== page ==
Find a comfortable seat, whether in a chair or sitting in meditation on the floor. Close your eyes and place your hands comfortably in the lap or on the knees.

Bring all of your attention to your sense of hearing. Imagine that you are one giant ear and your only purpose is to hear. Listen to the sounds around you. Maybe you hear a bird chirping outside, or cars driving some distance away, or the sound of faint music in the background.

Whatever it is, just listen, with no judgment, commentary, or interpretation. As Alan Watts once said, “The sound of the rain needs no translation.”

When thoughts begin to arise in the mind, treat them as just another thing to listen to. There is just a deep listening.

What you may begin to notice is that within the quietness of mind, the most ordinary sounds of every day life take on a staggering quality of beauty. The sound of the wind becomes a music just as beautiful as those played by orchestras. The flowing sounds of ocean waves become poems for the ear.

If you listen deeply enough, you may notice that in the midst of such beautiful sound, there is no sound of one listening. That is because there is no real separation between the knower and the known, the experience and the one having the experience. This lack of separation, which was only an illusion in the first place, is the experience of “yoga,” which literally means “yoke” or “union.”

Yoga is a practice of deep listening, turning down the volume of our mental noise, so that we may hear the wisdom of the Universe more clearly.

~ Matthew Foley

Jan 19 2010

Benefit Yoga Class for Haiti Earthquake Relief


All of us have been shocked and saddened by the news of a devastating earthquake that struck the nation of Haiti on Tuesday, January 12th. Reports estimate that 3 million people have been affected, with as many as 100,000 feared dead. Many people have been wondering how they can help respond to this tragedy and ease the suffering of Haiti.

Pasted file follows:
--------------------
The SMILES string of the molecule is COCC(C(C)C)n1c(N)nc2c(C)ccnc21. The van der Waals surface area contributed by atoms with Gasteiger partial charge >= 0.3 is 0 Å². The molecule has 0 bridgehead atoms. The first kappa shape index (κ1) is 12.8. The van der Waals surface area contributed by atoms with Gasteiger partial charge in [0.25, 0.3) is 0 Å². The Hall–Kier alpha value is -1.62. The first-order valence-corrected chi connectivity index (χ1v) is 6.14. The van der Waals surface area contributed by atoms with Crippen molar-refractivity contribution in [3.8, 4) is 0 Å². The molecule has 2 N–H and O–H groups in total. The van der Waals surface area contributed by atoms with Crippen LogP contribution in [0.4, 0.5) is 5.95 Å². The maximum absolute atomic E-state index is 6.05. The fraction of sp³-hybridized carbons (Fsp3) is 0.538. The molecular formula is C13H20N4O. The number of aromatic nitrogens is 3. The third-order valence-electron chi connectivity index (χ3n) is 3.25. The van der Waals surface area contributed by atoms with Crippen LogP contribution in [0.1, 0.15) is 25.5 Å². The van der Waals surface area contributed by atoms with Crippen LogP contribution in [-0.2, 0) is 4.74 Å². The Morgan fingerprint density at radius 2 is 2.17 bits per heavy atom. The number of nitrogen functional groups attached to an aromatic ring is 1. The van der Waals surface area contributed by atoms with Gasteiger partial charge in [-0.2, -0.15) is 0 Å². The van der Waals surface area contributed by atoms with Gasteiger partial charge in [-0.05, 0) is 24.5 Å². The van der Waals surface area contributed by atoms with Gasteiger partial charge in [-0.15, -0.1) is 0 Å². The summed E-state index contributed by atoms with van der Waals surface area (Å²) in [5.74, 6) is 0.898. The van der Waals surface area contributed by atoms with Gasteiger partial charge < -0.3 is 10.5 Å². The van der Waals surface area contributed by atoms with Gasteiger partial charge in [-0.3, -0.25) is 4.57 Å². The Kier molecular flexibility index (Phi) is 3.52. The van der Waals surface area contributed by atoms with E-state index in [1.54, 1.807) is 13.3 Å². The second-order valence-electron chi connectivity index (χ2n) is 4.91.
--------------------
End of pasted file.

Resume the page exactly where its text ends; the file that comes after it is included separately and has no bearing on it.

On Wednesday, January 20th from 6 to 8 PM, a benefit yoga class will be offered at the Avery Research Center for African American History and Culture. A $10 donation at the door is suggested. All proceeds from the class will go to Partners in Health, an agency that has been working on the ground in Haiti for over 20 years. Your donations will go towards vital medical care desperately needed by those impacted by the earthquake.

Yoga, more than just a form of exercise, is a tool for creating harmony, compassion, and peace – both within ourselves and in the world we share. No prior yoga experience is necessary. There will also be a time for quiet meditation and prayer for those affected by this tragedy.

The class will be taught by Matthew Foley, a Yoga Alliance Certified Instructor. Music will be provided by DJ Anwar Staggers.

For more information, please contact Matthew Foley at (803)361-3842 or foleym@cofc.edu.

$10 Donation Suggested

Type: CausesFundraiser
Network:  Global
Date: Wednesday, January 20, 2010
Time: 6:00pm – 8:00pm
Location: Avery Research Center Ball Room
Street: 125 Bull Street
City/Town: Charleston, SC

Jan 6 2010

What is the Goal?


The infamous question this week….yes, you got it! “SO what is your New Year’s resolution?” My response this year is I don’t have one. My hope is that I continue to be more aware, conscious and mostly present in whatever I am doing, from being with my family and friends to eating a meal.

The Apostle Paul shares with us in the letter of Philippians encouragement to set our goals. He expresses, “Not that I have already obtained this or am already perfect, but I press on to make it my own, because Christ Jesus has made me his own. Brothers and Sisters, I do not consider that I have made it my own. But one thing I do, forgetting what lies behind and reaching towards what is ahead.  And I press on toward the goal.”  Some of us continue pressing the rewind button on the video cameras of our minds, like a horrible scene that doesn’t go away! Some of us fix our eyes of what is to come, “when I have this much in the bank, then I will be happy.” How many of us just press on toward the goal?  Or even know what the goal is? First let’s define a goal…“The end toward which effort is directed.”  Synonyms for the word goal are, “target; purpose, object, and intention.” Ah HA, now those are familiar words we hear in yoga.  Set your intention for this practice. Or is it a practice? Shiva Rea stated in an interview on her DVD of Fluid Power, “I don’t practice yoga any more, practicing yoga is like practicing the violin as if you have to achieve perfection. So, I don’t practice yoga, I live yoga, I am yoga.” So in essence within yoga we yoke or join with the Spirit of Life on and off our mats. The goal is simply to BE present with the I AM.  Present within a posture, as we position our bodies to receive the fullness of life. The goal that Paul is talking about is living a life of purpose, BEING in relationship with God. It is not about being perfect; if we were to be perfect then we wouldn’t need Divine intimacy or saving Grace. The indwelling of the Holy Spirit or Prana within our bodies wouldn’t need to be obtained if there was not a goal.  So this year perhaps we just continue onward to forget the past, reach toward the future, and press on toward the goal.   The goal of yoga is to create harmony with mind, body, and soul. Let’s connect with prayers and poses.